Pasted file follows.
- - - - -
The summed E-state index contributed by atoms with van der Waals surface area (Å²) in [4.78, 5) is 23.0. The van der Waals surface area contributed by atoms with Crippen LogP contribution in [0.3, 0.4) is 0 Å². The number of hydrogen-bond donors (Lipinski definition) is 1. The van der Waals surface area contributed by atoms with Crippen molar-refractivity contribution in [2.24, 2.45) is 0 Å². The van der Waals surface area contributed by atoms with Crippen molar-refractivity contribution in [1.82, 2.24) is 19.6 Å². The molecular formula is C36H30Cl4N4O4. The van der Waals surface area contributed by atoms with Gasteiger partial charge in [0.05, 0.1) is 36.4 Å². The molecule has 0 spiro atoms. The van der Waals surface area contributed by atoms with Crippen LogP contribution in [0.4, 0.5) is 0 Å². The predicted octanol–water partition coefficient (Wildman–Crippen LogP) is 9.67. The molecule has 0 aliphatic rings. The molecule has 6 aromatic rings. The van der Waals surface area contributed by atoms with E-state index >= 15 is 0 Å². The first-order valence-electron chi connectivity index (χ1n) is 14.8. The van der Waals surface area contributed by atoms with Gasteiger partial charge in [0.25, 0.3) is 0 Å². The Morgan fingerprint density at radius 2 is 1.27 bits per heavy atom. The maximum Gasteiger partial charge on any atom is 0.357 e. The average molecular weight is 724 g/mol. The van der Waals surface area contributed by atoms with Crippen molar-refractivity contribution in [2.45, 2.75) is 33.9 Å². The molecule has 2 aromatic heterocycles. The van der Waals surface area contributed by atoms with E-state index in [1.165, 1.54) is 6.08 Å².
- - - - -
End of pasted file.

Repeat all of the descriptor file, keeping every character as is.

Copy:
The summed E-state index contributed by atoms with van der Waals surface area (Å²) in [4.78, 5) is 23.0. The van der Waals surface area contributed by atoms with Crippen LogP contribution in [0.3, 0.4) is 0 Å². The number of hydrogen-bond donors (Lipinski definition) is 1. The van der Waals surface area contributed by atoms with Crippen molar-refractivity contribution in [2.24, 2.45) is 0 Å². The van der Waals surface area contributed by atoms with Crippen molar-refractivity contribution in [1.82, 2.24) is 19.6 Å². The molecular formula is C36H30Cl4N4O4. The van der Waals surface area contributed by atoms with Gasteiger partial charge in [0.05, 0.1) is 36.4 Å². The molecule has 0 spiro atoms. The van der Waals surface area contributed by atoms with Crippen LogP contribution in [0.4, 0.5) is 0 Å². The predicted octanol–water partition coefficient (Wildman–Crippen LogP) is 9.67. The molecule has 0 aliphatic rings. The molecule has 6 aromatic rings. The van der Waals surface area contributed by atoms with E-state index >= 15 is 0 Å². The first-order valence-electron chi connectivity index (χ1n) is 14.8. The van der Waals surface area contributed by atoms with Gasteiger partial charge in [0.25, 0.3) is 0 Å². The Morgan fingerprint density at radius 2 is 1.27 bits per heavy atom. The maximum Gasteiger partial charge on any atom is 0.357 e. The average molecular weight is 724 g/mol. The van der Waals surface area contributed by atoms with Crippen molar-refractivity contribution in [2.45, 2.75) is 33.9 Å². The molecule has 2 aromatic heterocycles. The van der Waals surface area contributed by atoms with E-state index in [1.165, 1.54) is 6.08 Å².